Kim  Morrish
Kim Morrish Director
26 Apr 2022

In business, money matters. It’s the yardstick of achievement. For that reason, companies have always focused on revenues and profits to measure success. Increasingly, business leaders have also cottoned on to the commercial benefits of “doing the right thing”.

This has evolved to encompass corporate social responsibility, fair and equal pay, environmental sustainability, carbon neutrality, diversity and inclusion. But the expectations and requirements — legislative, customer and employee — continue to grow. I realised the sea change in 2020 when I gave a £2.5 million pitch to a blue-chip client based purely on our company values instead of best value for money. While our culture has always helped us attract good people to work for us, our values are now helping us win and retain business.

We have always tried to be a “good” business. When we structured our acquisition of Ground Control in 2004, we created a partnership where leaders in the company were also shareholders and issued share options for every employee, believing that employees should share in the business’s success. To date, we’ve released £20 million to our employee-shareholders. We were also hyper-focused on customer and staff retention. If you take care of your people and customers, the profits will follow.

A few years later, we got also serious about environmental sustainability, buying only green energy and introducing hybrid and electric vehicles into our fleet. Today we’re carbon-neutral and are well on the way to carbon net-zero.

But how do you know it’s really working? A few weeks ago, our company received B Corporation certification, joining a growing cohort of businesses pursuing purpose as well as commercial success. We were certified by B Lab, the not-for-profit organisation behind the B Corp movement, as having met rigorous social and environmental standards. We’ve joined 700 B Corp businesses in the UK and 4,800 in 79 countries and 153 industries. B Corps include such well-known brands such as Innocent, Patagonia, The Body Shop and Abel & Cole.

The certification addresses all our operations and covers five key impact areas: governance, workers, community, environment and customers. The process is painstaking. We had to provide evidence of socially and environmentally responsible practices relating to energy supplies, waste and water use, worker compensation, diversity and corporate transparency. To complete the certification, we had to legally embed our commitment to purpose beyond profit in our company articles. So why did we do it and what will we gain? I think the answer can be summarised as the following:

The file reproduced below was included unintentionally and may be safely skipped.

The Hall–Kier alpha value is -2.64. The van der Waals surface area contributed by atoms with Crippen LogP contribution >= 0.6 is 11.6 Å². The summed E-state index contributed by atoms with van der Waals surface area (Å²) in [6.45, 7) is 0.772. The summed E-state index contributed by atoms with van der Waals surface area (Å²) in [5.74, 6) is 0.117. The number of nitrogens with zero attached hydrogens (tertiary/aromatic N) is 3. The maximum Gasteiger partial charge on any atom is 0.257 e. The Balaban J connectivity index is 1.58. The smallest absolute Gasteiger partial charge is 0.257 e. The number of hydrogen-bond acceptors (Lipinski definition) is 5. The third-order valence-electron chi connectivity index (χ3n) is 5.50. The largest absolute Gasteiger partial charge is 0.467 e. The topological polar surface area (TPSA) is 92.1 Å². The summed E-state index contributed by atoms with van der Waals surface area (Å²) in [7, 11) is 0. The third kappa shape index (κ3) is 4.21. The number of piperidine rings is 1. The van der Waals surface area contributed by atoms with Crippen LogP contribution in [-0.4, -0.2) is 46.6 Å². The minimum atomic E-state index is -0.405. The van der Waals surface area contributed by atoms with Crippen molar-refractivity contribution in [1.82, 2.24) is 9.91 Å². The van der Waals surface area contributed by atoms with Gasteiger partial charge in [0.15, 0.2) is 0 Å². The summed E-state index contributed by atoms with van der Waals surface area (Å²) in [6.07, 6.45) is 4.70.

• Certification provides a structure and framework that helps us make decisions, gives us clear objectives beyond environmental sustainability and helps us to work out what we measure.


  • It makes us think about things we hadn’t spent enough time on, such as transparency with all our stakeholders, sustainable employment, and our responsibility to our wider supply chain.


  • It assesses whether we are actually following the processes we think we have in place. Just because we have said we should do something, or have done it once, doesn’t mean it is still happening. It forces us to look at what is actually happening and identify gaps. It also forces us to document our policies and processes, which is vital as we grow.


  • Some of its requirements are things we should have been doing anyway. For example, we had previously discussed paying the real living wage, but made the commitment when we started working towards becoming a B Corp.


  • It has also helped us examine diversity in the business. Good businesses focus on all types of diversity and representation, especially in leadership and management.


Certification was a really extensive process: we started in June 2020 and became a B Corp in March of this year. The assessment varies depending on the size and activities your business is involved in but covers around 200 questions. The annual cost is based on turnover — it ranges from £1,000 to £50,000 — so is really achievable for smaller companies but still affordable for larger businesses.

I would encourage every company to complete the organisation’s online self-assessment tool even if you don’t follow through to full accreditation. It will highlight the easy wins and those areas where you are underperforming, and can support good decision-making within any business.

Being a B Corp means you can demonstrate your authentic difference: that you are not just paying lip service to corporate social responsibility or being green. It supports staff retention and improves recruitment, helps you engage with clients who are aligned to your vision and values, and is in tune with today’s refocusing on people and planet-based performance, not exploitation to make profit. B Corp is also a really active community and you can access lots of benchmarks, ideas and advice — maybe even leading to new business opportunities.

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